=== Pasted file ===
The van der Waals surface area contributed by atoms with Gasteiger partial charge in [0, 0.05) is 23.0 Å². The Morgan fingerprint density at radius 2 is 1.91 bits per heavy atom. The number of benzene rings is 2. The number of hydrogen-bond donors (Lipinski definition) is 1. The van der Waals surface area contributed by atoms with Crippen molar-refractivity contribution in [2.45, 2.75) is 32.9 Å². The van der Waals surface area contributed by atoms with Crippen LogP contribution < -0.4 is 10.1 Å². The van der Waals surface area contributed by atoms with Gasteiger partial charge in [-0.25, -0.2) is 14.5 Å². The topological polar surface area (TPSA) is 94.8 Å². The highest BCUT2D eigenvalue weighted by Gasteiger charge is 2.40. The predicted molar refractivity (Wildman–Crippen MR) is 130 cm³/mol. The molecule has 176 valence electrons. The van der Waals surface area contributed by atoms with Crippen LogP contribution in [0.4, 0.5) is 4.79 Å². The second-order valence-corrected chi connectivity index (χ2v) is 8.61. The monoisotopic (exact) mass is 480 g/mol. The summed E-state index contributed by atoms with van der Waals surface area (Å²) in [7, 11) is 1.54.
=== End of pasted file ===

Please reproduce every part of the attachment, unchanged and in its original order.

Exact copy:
The van der Waals surface area contributed by atoms with Gasteiger partial charge in [0, 0.05) is 23.0 Å². The Morgan fingerprint density at radius 2 is 1.91 bits per heavy atom. The number of benzene rings is 2. The number of hydrogen-bond donors (Lipinski definition) is 1. The van der Waals surface area contributed by atoms with Crippen molar-refractivity contribution in [2.45, 2.75) is 32.9 Å². The van der Waals surface area contributed by atoms with Crippen LogP contribution < -0.4 is 10.1 Å². The van der Waals surface area contributed by atoms with Gasteiger partial charge in [-0.25, -0.2) is 14.5 Å². The topological polar surface area (TPSA) is 94.8 Å². The highest BCUT2D eigenvalue weighted by Gasteiger charge is 2.40. The predicted molar refractivity (Wildman–Crippen MR) is 130 cm³/mol. The molecule has 176 valence electrons. The van der Waals surface area contributed by atoms with Crippen LogP contribution in [0.4, 0.5) is 4.79 Å². The second-order valence-corrected chi connectivity index (χ2v) is 8.61. The monoisotopic (exact) mass is 480 g/mol. The summed E-state index contributed by atoms with van der Waals surface area (Å²) in [7, 11) is 1.54.